President Donald Trump publicly acknowledged that humans bear some blame for climate change, but scientists say the president still isn't dealing with the reality of our primary role.

Pressed repeatedly in Tuesday night's debate, Trump gave one of his fullest accountings yet of what scientists say is an escalating climate crisis threatening every aspect of life. Pushed by moderator Chris Wallace, and at one point by rival Joe Biden, Trump also pushed back on scientific findings that his environmental rollbacks would increase climate-damaging pollution.

The climate change exchange represented a rare microburst of policy discussion from Trump in a loud, nerve-abrading debate. And it ever so lightly nailed down the position of the Republican president on climate change.

"It is a sad statement about the President's history on climate change, but it is a major development to see him clearly acknowledge a role of greenhouse gases from human emissions," said Chris Field, director of the Stanford Woods Institute for the Environment at Stanford University.

"It's still outright denial of the science, in addition to denial of the devastating impacts," such as the record wildfires once again forcing evacuations in the Western U.S, said Michael Mann, a Pennsylvania State University climate researcher and a veteran in scientists' battle to make ordinary people and leaders face facts on global warming.

Trump said Tuesday that humans — their tailpipe exhaust, oil and gas production, and smokestack fumes — are just one of many culprits for the weather-disrupting deterioration of Earth's atmosphere.

"You believe that human pollution, gas, greenhouse gas emissions contributes to the global warming of this planet?" Wallace asked.

"I think a lot of things do, but I think to an extent, yes," Trump finally responded after Wallace's third question pressing on the point.

Trump had evaded a direct answer to Wallace's previous two questions, instead responding with his administration's standard lines: It wants clean water and clean air, it supports planting trees and it blames worsening wildfires on Western states' failure to rake dead leaves, branches and trees on forest floors.

Trump's eventual answer still dodged the key point, which is that burning oil, gas and coal is damaging the climate.

"Humans more than account for all of the climate change over the last 50 years (when the vast amount of the changes have occurred)," Donald J. Wuebbles, a professor of atmospheric sciences at the University of Illinois, said in an email.

Wuebbles, a lead author in the congressionally mandated National Climate Assessment in 2017-18, said because of a change in energy from the sun, Earth had been on a slight cooling trend before human-made heat-trapping gases kicked in.

Trump's attacks on climate scientists and repeated attempts to undo rules and laws reining in fossil-fuel emissions speak "louder than any reluctant admissions about our changing climate," said Kim Cobb, professor of earth and atmospheric sciences at the Georgia Institute of Technology.

The position Trump took Tuesday is more conservative than that of many lawmakers in his party. Some Republican members of Congress became more outspoken on human-made climate change after Rep. Alexandria Ocasio-Cortez and other Democrats demanding aggressive action on global warming triumphed in 2018 midterms.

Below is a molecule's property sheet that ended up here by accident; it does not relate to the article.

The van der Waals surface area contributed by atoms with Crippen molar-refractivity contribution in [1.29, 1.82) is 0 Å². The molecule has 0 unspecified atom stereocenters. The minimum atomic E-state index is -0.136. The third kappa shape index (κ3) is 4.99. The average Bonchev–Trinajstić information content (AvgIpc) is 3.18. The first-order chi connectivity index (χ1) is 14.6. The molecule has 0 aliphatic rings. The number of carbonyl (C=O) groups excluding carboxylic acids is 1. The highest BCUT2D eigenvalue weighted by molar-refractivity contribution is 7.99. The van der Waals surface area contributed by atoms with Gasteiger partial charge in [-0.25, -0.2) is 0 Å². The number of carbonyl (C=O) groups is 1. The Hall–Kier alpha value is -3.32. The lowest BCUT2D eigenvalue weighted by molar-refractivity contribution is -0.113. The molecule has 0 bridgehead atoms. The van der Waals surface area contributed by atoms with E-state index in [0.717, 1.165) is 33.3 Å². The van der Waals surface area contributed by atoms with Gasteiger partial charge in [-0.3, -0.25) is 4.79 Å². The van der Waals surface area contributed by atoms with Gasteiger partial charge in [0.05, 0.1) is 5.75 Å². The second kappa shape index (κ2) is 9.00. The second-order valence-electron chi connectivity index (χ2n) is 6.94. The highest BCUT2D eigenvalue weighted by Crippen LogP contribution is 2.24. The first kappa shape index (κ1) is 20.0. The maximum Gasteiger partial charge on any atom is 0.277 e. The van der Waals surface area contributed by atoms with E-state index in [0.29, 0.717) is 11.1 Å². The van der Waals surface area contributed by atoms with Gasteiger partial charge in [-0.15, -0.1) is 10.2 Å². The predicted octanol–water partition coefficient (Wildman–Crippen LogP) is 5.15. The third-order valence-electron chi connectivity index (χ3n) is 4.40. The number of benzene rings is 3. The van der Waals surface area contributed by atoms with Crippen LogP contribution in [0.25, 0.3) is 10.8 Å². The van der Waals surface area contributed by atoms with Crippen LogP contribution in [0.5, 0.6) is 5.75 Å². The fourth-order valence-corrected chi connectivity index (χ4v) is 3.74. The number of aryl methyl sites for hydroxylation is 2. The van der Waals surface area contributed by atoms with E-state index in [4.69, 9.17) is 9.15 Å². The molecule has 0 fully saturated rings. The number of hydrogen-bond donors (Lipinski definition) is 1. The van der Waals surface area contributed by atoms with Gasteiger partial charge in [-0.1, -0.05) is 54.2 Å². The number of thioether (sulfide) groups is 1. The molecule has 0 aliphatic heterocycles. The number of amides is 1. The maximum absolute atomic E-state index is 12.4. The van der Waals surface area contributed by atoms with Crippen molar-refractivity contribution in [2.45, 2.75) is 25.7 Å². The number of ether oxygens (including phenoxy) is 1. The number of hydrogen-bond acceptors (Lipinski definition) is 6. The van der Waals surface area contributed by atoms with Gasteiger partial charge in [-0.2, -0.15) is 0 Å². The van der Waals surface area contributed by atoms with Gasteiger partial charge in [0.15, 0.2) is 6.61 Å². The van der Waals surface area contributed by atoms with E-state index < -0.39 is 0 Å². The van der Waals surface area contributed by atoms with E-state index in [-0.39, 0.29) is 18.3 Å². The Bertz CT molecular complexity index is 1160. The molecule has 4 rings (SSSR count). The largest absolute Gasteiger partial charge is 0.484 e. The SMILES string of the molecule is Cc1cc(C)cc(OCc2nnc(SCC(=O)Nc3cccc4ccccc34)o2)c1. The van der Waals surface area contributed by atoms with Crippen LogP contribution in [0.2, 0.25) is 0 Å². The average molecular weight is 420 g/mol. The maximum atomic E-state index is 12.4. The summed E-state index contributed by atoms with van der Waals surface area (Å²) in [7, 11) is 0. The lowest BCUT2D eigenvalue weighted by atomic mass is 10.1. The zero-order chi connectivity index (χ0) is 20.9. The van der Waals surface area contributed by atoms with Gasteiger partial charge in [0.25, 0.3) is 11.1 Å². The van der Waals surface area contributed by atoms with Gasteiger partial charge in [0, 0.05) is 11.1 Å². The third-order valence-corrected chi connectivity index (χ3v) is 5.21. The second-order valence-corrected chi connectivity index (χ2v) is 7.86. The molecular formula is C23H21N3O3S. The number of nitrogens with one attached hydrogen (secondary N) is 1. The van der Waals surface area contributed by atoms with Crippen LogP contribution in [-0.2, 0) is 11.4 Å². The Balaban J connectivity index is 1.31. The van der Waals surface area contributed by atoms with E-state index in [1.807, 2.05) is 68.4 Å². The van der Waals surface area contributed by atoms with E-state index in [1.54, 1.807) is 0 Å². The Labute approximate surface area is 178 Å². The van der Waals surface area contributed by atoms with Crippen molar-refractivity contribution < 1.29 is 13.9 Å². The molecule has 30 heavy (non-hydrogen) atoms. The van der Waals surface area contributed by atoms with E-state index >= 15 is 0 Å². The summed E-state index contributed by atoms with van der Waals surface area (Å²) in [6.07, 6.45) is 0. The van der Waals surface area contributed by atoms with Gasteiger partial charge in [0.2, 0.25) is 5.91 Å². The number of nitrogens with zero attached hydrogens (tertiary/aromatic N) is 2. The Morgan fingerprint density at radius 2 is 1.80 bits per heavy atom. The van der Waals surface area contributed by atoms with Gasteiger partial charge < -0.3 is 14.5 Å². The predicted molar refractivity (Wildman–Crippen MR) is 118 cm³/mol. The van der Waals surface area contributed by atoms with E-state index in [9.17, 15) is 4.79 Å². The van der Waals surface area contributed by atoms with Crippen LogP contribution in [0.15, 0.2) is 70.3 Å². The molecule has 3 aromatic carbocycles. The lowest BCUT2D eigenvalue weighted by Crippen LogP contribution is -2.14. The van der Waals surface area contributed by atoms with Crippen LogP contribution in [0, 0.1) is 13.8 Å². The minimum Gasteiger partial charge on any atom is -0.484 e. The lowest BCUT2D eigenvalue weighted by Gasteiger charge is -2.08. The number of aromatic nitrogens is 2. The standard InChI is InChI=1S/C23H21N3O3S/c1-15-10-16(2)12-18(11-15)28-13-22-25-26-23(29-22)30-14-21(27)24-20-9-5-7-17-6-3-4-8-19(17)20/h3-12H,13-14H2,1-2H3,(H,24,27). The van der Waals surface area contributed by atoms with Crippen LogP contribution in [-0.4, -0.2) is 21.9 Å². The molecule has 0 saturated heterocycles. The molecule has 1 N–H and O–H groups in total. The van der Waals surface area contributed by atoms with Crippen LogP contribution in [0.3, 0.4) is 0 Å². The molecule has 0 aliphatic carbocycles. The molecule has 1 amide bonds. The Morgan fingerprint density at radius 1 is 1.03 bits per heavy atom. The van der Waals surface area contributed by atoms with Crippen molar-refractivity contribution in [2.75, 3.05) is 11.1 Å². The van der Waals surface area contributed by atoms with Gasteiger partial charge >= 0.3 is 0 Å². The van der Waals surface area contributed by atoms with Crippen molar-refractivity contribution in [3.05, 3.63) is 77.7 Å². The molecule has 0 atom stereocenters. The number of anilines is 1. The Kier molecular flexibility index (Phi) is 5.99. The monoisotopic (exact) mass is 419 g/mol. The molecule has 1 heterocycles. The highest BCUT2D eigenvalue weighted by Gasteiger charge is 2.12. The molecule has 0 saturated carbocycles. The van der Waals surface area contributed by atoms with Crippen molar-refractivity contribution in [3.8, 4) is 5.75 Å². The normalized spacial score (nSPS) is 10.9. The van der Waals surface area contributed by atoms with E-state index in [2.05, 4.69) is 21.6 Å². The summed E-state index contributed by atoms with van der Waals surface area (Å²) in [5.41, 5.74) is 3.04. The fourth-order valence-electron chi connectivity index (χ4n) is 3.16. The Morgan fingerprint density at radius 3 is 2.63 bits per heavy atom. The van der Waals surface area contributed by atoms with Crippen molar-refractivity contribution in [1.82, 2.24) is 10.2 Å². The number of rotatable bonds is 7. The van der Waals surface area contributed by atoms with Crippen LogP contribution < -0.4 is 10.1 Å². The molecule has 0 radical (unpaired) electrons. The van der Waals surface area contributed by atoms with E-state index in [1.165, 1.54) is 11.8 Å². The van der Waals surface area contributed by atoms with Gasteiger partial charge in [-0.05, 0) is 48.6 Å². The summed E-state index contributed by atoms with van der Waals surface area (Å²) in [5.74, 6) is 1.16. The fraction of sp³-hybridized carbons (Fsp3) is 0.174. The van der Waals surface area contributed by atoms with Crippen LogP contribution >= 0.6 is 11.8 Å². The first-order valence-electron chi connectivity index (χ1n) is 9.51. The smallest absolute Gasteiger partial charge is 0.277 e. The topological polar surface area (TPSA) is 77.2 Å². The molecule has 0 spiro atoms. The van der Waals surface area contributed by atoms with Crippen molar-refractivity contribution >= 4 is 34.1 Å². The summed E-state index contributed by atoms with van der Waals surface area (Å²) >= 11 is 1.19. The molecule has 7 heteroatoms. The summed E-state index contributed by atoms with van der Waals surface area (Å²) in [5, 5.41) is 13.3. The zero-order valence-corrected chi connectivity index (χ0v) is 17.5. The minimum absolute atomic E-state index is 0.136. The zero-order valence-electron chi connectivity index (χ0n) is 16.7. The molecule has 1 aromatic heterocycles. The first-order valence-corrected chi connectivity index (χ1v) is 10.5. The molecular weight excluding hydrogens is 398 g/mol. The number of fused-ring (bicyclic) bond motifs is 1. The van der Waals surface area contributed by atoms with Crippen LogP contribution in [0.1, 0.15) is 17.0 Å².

Trump's response Tuesday came under pressure, but he did take a position and acknowledge a human role. That compares to past statements from 2012 on in which Trump dismissed the science behind global warming as a "concept" invented by China to hurt the United States, a "hoax" and a "money-making industry."

As recently as mid-September, he told California leaders struggling with the worsening wildfires associated with global warming that the climate would "start getting cooler" again. "You just watch," he added.

On Tuesday, after Trump nodded at a human role in climate change, Wallace asked him why he then had undone the Clean Power Plan. That was a legacy Obama administration climate change effort intended to move U.S. utilities away from the dirtiest fossil-fuel plants.

"Because it was driving energy prices through the sky," Trump responded.

That's an exaggeration. The U.S. Energy Information Administration projects electricity prices would have averaged 2% higher through 2030 with Obama's emissions-cutting power plan, mainly from the initial costs of adding more solar, wind and natural gas production to the electricity mix.

Biden jumped in with his own question, asking Trump why he was axing President Barack Obama's other major climate effort — much tougher mileage standards that would have boosted electric cars.

The Obama administration said its move would have cut 6 billion metric tons in greenhouse gases. Trump's answers didn't address the climate damage, and he claimed to have given "big incentives" for electric cars. In fact, Trump had vowed to eliminate some tax credits boosting electric vehicles, and the White House has said it wants to do away with all incentives supporting renewables as well.

Wallace pressed Biden on his $2 trillion proposal to wean the United States off fossil fuels, citing Trump's claims that the plan would "tank" the economy and cost jobs. Biden responded by describing massive investments in more efficient buildings, transportation and power plants that he said would produce millions of jobs.

Biden appeared to stumble at one point as he spoke of his plan, and Wallace and Trump pressed him on the left's more ambitious Green New Deal, with Biden saying the Green New Deal — rather than his plan — would "pay for itself." Biden specified a couple seconds later, "No, I don't support the Green New Deal."